Medinaceli Castle was built in the 9th century and rebuilt in the 15th century. There aren’t many remains left of this castle which was of great importance during the Middle Ages. According to legends, inside the castle, which is now completely restored, there was an Arabic citadel where Al-Mansur was buried after being defeated and killed in the Battle of Calatañazor in 1002, although, there aren’t any remains of this citadel.
The strategic situation of Medinaceli, in the middle of the Jalón River valley, the natural passageway between Aragon and the Castilian Plateau, turned it into a key battleground between Muslims and Christians. Legend has it that Al-Mansur, the “Invincible” died here and was buried “in the depths of hell”. El Cid took over the city, which was under Muslim domain, and was lucky enough that there was an exceptional chronicler that immortalised him in art form. According to Menéndez Vidal, one of the minstrels of Cantar del Mío Cid was from Medinaceli or from this region.References:
The Castle of Gruyères is one of the most famous in Switzerland. It was built between 1270 and 1282, following the typical square plan of the fortifications in Savoy. It was the property of the Counts of Gruyères until the bankruptcy of the Count Michel in 1554. His creditors the cantons of Fribourg and Bern shared his earldom. From 1555 to 1798 the castle became residence to the bailiffs and then to the prefects sent by Fribourg.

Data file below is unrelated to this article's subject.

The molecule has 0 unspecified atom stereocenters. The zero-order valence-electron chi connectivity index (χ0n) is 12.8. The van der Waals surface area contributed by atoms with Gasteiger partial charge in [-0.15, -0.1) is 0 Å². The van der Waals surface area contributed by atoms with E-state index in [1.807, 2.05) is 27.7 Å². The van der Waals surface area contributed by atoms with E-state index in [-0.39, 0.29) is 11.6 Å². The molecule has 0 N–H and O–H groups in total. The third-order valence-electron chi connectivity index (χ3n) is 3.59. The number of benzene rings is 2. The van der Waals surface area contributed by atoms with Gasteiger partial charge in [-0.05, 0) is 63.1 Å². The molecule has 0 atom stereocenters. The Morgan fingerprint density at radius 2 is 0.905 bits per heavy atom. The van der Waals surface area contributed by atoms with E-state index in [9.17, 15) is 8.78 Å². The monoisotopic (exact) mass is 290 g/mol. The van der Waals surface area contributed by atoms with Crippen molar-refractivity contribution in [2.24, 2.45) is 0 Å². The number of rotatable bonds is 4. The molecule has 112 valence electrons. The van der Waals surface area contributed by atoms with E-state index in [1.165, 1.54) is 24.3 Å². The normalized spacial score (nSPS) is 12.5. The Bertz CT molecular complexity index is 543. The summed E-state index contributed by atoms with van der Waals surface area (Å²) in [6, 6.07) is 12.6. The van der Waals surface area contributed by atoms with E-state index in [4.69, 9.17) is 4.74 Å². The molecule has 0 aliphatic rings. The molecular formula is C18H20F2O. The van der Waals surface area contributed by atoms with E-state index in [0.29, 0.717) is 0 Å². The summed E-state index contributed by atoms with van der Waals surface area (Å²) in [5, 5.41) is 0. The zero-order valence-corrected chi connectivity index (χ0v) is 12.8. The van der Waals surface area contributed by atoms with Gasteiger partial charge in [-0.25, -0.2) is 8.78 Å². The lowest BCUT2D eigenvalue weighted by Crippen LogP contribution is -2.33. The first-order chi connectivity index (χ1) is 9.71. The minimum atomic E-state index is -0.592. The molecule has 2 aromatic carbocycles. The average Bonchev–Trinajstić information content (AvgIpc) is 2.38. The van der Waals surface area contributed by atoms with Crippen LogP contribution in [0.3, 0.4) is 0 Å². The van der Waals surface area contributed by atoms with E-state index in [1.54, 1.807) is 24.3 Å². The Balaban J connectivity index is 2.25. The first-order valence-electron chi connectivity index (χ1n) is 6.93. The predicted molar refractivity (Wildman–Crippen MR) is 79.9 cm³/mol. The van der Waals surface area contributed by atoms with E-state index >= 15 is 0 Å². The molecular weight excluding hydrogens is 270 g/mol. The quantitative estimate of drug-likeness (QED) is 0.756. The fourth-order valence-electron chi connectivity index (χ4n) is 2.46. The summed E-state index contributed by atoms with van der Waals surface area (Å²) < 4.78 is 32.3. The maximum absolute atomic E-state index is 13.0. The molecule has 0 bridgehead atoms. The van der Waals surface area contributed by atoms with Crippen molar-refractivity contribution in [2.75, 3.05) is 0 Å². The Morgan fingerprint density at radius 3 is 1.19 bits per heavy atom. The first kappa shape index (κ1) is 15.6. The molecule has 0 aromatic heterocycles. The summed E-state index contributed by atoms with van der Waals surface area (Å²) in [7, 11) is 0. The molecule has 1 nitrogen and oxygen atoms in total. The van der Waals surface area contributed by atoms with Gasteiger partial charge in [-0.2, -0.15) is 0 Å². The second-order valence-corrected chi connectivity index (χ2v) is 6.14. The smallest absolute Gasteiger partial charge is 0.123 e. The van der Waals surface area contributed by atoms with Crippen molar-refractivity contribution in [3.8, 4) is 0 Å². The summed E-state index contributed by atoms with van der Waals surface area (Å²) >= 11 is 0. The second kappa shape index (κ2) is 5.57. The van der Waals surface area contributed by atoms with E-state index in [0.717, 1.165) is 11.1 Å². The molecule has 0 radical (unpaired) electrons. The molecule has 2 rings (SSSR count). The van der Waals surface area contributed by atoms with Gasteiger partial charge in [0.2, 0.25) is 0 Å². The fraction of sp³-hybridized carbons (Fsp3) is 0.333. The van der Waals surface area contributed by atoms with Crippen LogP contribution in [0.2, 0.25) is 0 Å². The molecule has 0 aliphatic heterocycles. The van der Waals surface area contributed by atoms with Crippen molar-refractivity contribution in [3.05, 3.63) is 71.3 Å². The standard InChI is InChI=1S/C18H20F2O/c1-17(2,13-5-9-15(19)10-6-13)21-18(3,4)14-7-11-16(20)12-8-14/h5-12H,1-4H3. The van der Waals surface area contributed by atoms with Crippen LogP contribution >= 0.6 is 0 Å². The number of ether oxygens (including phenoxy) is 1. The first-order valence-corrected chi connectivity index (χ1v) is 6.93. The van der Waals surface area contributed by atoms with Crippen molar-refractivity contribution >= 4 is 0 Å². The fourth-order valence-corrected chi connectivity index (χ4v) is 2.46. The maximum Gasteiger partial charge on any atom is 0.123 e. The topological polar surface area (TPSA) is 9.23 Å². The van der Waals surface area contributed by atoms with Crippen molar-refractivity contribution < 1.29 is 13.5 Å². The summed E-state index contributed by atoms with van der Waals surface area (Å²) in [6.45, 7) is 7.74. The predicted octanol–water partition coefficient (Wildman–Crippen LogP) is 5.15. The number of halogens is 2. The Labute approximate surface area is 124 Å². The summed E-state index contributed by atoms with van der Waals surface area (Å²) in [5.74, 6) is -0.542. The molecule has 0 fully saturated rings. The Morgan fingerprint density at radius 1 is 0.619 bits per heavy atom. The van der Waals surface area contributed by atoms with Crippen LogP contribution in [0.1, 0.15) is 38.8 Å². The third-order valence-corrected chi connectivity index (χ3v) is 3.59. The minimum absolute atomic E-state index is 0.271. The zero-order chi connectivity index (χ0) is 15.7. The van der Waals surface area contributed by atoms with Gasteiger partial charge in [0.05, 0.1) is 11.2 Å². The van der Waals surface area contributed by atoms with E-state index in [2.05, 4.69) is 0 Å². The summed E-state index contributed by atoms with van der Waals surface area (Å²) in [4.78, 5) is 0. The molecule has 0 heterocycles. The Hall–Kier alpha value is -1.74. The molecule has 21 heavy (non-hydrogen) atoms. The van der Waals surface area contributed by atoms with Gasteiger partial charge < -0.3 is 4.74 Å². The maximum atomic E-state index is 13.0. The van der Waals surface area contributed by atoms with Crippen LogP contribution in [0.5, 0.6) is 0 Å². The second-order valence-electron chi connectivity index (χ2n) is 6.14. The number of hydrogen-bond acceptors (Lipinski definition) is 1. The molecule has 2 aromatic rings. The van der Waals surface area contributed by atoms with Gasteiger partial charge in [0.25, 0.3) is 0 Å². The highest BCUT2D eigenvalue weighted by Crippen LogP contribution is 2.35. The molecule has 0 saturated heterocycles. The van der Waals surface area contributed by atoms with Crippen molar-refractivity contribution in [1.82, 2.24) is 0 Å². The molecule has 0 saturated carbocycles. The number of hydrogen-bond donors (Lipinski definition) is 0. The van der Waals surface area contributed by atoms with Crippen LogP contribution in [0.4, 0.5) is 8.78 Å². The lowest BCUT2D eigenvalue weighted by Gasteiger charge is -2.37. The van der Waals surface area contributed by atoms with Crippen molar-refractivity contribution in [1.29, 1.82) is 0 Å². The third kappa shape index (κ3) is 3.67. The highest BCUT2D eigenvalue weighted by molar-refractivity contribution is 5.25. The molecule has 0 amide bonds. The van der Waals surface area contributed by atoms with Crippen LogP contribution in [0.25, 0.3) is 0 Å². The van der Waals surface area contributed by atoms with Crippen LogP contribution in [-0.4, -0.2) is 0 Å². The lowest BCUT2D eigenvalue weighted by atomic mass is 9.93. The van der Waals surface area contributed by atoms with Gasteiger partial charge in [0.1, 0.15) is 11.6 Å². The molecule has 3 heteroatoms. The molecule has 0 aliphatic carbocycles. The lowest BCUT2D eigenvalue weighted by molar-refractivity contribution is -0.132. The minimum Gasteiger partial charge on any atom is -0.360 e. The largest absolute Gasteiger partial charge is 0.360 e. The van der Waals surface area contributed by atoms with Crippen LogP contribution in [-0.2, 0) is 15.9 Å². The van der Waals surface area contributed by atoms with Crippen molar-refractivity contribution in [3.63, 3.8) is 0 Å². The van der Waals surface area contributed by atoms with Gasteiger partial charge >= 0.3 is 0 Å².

In 1849 the castle was sold to the Bovy and Balland families, who used the castle as their summer residency and restored it. The castle was then bought back by the canton of Fribourg in 1938, made into a museum and opened to the public. Since 1993, a foundation ensures the conservation as well as the highlighting of the building and the art collection.
The castle is the home of three capes of the Order of the Golden Fleece. They were part of the war booty captured by the Swiss Confederates (which included troops from Gruyères) at the Battle of Morat against Charles the Bold, Duke of Burgundy in 1476. As Charles the Bold was celebrating the anniversary of his father's death, one of the capes is a black velvet sacerdotal vestment with Philip the Good's emblem sewn into it.
A collection of landscapes by 19th century artists Jean-Baptiste-Camille Corot, Barthélemy Menn and others are on display in the castle.